Both S&P and Dow Jones went along, 5% down through noon. The remainder of the afternoon worked little improvement.

The Dow Jones tumbled 8% at one point this afternoon — the most since another Monday, long distant — “Black Monday” in 1987.

It closed the day down 7.79% to 23,851, a 2,014-point waylaying.

The S&P gave back 226 points on the day, for a 7.60% loss.

The Nasdaq similarly absorbed a 625-point trouncing, losing 7.29% on the day.

Thus the three major averages presently camp upon the doorstep of a bear market. One more slip… and they go in.

A bear market is a 20% plunging from recent peaks.

European stocks officially crossed over today — down over 22%. Not three weeks ago they traded at record heights.

Meantime, 10-year Treasury yields plunged to a starvation-level 0.318% this morning.

Words fail us.

“The Path of Least Resistance is Still Down”

Is the worst over?

“The path of least resistance is still down,” shouts Liz Ann Sonders, chief investment strategist at Charles Schwab.

Once again we must point our accusing finger at “passive investing.” The computers caught a fever, unloading positions at electronic speeds.

But there are few buyers on the other end to take them in.

That is why — we theorize — “corrections” have attained great ferocity in recent years.

That is also why markets have gone from record heights to bear market’s doorstep within three weeks.

But what happened this morning? Why did the bottom drop away?

Oil Collapses

Oil is the explanation most widely on offer. Investors Business Daily:

Oil prices began to collapse on Saturday as negotiations between Saudi Arabia, the de facto leader of the Organization of the Petroleum Exporting Countries, and Russia over production quotas failed. The breakdown in talks led the Saudis to sharply slash prices in the onset of another price war. The Saudis also said they would abandon OPEC’s current production curb, a move that opens the same door to other OPEC members, threatening to flood the already-oversupplied oil market with possibly more than 3 million barrels per day in additional production.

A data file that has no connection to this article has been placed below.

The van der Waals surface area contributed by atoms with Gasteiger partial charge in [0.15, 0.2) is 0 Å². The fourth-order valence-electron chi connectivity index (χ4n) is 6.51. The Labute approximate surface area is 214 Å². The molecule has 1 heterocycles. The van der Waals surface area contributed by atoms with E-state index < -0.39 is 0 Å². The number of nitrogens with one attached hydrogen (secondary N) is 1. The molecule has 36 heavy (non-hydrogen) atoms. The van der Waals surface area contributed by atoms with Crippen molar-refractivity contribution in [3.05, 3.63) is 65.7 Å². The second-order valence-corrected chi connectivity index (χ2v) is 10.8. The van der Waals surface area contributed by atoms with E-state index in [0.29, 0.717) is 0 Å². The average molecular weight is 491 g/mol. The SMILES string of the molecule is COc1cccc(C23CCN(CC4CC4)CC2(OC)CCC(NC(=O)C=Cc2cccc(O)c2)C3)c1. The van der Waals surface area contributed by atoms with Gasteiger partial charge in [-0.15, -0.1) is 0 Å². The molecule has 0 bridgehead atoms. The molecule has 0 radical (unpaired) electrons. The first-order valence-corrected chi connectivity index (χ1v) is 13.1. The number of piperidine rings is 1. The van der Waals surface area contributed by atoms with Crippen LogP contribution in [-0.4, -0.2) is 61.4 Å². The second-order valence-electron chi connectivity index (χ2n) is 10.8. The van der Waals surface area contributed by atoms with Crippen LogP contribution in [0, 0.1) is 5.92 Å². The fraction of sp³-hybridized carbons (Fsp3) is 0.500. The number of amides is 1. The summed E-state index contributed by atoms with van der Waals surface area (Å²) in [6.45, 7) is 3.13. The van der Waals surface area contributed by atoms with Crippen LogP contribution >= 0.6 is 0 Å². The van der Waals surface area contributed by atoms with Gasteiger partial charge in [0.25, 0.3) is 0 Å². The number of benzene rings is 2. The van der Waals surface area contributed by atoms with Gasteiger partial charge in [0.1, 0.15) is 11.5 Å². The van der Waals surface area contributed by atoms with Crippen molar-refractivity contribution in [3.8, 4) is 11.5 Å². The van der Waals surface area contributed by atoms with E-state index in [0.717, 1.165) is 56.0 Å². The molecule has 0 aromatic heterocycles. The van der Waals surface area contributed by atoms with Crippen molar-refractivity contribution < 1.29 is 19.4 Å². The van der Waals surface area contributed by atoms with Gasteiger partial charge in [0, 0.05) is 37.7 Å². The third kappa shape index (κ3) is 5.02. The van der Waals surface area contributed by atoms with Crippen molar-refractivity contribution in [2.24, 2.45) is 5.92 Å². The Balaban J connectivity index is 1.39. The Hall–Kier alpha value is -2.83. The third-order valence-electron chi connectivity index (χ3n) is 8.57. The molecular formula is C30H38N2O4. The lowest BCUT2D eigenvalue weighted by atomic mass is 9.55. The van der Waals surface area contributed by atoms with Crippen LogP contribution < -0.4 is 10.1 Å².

Oil prices had already sold off for three straight weeks, losing more than 37% as global markets grappled with the potential impact upon demand of the coronavirus outbreak begun late last year in China.

Crude oil hemorrhaged 25% today — its heaviest rout since 1991. It has come all the way down to $30.93. And oil stocks took a savaging today.

Two “Black Swans” Converge

Thus two “Black Swans” pooled their mischiefs… and came swooping in this morning.

These nightmare birds are the coronavirus and oil. Combined they account for this sudden terror.

So argues Seabreeze Partners Management president Doug Kass:

Over the weekend one old Black Swan (coronavirus) and a new Black Swan (substantially lower energy prices) joined forces in the pond as the collapse in yields and energy prices is serving to crater global equity markets this morning. In scope and rapidity, the accumulated declines in bond yields and stock prices are unprecedented…

There will be enormous fallout where large bets have gone wrong — ranging from bond, equity, commodity and VIX positioning.

Adds one Chris Rupkey, chief financial economist at MUFG Union Bank:

[Stock market investors] want out. Big-time. The sky is falling. Get out, get out while you can. Wall Street’s woes have to eventually hit Main Street’s economy hard.

A Minefield of Debt